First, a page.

In early August the city is a teeming stew of people. Coastline and latitude make for a heady mix of sea air and heavy humidity, and everyone is covered in a constant sheen of sweat. Attempting to navigate the major thoroughfares in the city center, you metamorphose into a sticky, bewildered pinball, careening into waddling tourists, aggressively welcoming maître d’s, and irritable locals. The metro is the worst: the trains are air-conditioned, but the stations, swaddled under tons of dirt and radiant city warmth, are fetid cocoons of heat. Waiting for a train feels like sitting in a pre-heated oven. Locals and tourists alike are covered in a moist film of sweat and body odor, curls of hair plastered onto their foreheads and glued to the back of their necks.
Of course I had waited to read the city guides until after arriving, figuring I would hit the ground running and sort out my itinerary as I went. I started by browsing online, looking for some expat advice: “The worst time to be here? August. All the locals empty the city and are replaced by hundreds of thousands of sweaty Italians, French, Germans, Brits and Americans wondering where all the Catalans went.” Unfortunately, early August was the only time I had free, and the idea of cutting out of Jaén when the temperature reached its late-summer zenith was appealing. “I’ll go north!” I thought excitedly, dreaming of strong sea breezes, a hint of Catalan chill to the night air, and the edgy art and culinary scene for which Barcelona is justly famous.
As soon as I boarded the train I realized that northern Spain was going to be a very different experience than the familiar, slow-paced Andalucian way of life. The northern high-speed rail has more in common with a 1950s airplane journey than it does with Renfe’s slower and more spacious Media-Distancia trains of the south. On these sleeker AVE models, slate gray seats are packed with people, all facing uniformly forward. Neckerchiefed stewardesses offer headphones to watch the American movies playing on the screens overhead, while vested attendants wheel sandwich carts through the aisles. While it took less than three hours to reach our destination, some of the modifications were more odious than others – the bathroom toilet bowls were filled with bright blue liquid that emitted an ineffably bizarre scent, the strong sweet smell of bananas not quite masking the unpleasant stench of sewage lurking underneath it.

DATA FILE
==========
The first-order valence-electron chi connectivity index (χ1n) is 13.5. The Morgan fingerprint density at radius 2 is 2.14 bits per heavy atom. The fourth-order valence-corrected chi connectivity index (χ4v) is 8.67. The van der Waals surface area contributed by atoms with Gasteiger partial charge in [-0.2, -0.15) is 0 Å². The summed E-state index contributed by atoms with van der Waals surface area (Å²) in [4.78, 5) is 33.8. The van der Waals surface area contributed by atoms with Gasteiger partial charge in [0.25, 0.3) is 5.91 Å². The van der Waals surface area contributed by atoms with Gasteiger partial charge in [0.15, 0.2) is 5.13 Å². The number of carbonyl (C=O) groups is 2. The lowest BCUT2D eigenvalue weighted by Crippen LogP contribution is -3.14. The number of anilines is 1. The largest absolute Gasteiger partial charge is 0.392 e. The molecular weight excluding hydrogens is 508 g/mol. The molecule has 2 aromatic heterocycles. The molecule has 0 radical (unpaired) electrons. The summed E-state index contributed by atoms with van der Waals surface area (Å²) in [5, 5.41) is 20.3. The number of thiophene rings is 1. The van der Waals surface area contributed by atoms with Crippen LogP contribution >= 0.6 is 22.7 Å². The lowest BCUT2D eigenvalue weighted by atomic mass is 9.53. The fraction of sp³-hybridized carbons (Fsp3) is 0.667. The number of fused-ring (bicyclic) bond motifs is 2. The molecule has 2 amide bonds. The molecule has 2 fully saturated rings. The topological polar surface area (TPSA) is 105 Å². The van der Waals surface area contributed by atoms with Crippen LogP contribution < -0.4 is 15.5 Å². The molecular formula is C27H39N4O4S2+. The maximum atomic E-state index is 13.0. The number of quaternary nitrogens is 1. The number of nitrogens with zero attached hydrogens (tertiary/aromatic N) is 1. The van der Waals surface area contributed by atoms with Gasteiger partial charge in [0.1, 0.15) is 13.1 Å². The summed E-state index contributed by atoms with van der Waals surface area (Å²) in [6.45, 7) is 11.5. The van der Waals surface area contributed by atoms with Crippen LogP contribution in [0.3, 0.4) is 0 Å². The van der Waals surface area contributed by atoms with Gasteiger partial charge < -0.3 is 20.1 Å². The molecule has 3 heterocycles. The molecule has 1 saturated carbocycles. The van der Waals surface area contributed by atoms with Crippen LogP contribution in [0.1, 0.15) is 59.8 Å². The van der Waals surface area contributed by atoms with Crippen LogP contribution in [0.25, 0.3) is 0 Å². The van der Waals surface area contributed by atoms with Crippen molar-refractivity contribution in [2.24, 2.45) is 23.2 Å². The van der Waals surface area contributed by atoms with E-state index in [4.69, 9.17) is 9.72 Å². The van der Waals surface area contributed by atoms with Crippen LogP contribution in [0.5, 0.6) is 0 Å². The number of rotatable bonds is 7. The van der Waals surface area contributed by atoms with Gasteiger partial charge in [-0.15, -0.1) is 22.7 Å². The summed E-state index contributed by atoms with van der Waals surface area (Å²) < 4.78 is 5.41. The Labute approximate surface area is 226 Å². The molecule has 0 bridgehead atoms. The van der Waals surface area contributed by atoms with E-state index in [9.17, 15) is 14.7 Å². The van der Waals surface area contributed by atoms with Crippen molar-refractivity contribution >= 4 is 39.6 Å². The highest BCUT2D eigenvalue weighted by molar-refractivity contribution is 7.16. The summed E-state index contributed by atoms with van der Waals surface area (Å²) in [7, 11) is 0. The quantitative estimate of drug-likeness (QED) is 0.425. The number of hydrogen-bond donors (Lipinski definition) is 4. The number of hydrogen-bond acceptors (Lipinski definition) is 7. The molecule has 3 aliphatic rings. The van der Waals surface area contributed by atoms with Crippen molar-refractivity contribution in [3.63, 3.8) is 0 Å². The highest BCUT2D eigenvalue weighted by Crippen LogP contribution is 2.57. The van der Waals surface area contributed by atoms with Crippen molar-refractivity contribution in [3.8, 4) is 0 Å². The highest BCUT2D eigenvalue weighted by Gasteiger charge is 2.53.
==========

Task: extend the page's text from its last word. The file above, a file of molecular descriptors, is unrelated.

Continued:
I disembarked at the Sants Metro station and was immediately immersed in a brightly colored, multi-lingual crowd. The volume of tourists was unlike anything I’ve experienced anywhere else in Spain. Despite its magnificent cathedral and 12th century Islamic fortress, Jaén is far enough off the beaten path to deter most foreign visitors. Madrid, the other only Spanish city I’ve spent much time in, has its tourist-ridden swathes, particularly within a two-kilometer radius around Plaza del Sol, but it’s easy to strike out and dodge the crowds. Even Andalucian epicenters like Granada or Cordoba offer shaded back streets and secluded bars where you can quietly drink a restorative beer, munch on some morcilla, and get away from it all. Barcelona is a different beast. Having unwittingly arrived at the start of the high season, the city felt under attack; inundated, swamped, and overrun with tourists.
Feeling the need to see some of Gaudi’s acclaimed architecture, I struck out for the Sagrada Familia as soon as I got in, and found that every majestic landmark in Barcelona is encircled by a rank, gaudy hub of commercialism. Each cathedral, museum, and monument is fettered by a battalion of matching baseball caps and flashing cameras, hemmed in by aggressively multilingual vendors hawking everything from churros to flamenco to sangria. This experience characterized most of the first two days I spent traversing the streets of Barcelona.
Despite the sheer, stupefying volume of tourists, the monuments were impressive. The Sagrada Familia looks like it was designed by Cthulu during a particularly ambitious bout of universe upheaval. The monstrously brilliant cathedral looms incongruously in the midst of bustling restaurants and leafy, Parisian-style boulevards, appearing to have been just dredged up from some inky underwater abyss. I also paid a dutiful visit to Park Güell, the famous Gaudi-designed suburban community on Barcelona’s northwestern outskirts. However, a niggling ambivalence permeated my experience of the park’s bejeweled lizards and tortuous walkways. It’s difficult to appreciate something as innovative and playful as Gaudi’s approach to architecture when its unique character is plastered on every magnet and coffee mug, coated with an oily gloss of commercialism, and rammed down your throat. Craning my neck to gaze at up at the mosaic roof of the Seussian guard house, ambling along the earthen columns of the Pòrtic de la Bugadera, and peering over the Plaça de la Natura to soak in an unparalleled view of Barcelona, I felt somewhat cheated. The park was an anomaly. Deliberately, painstakingly designed to be lived in, the community now served as an abandoned stage-set, an empty wooden background pierced only by the constant whir and click of expensive cameras.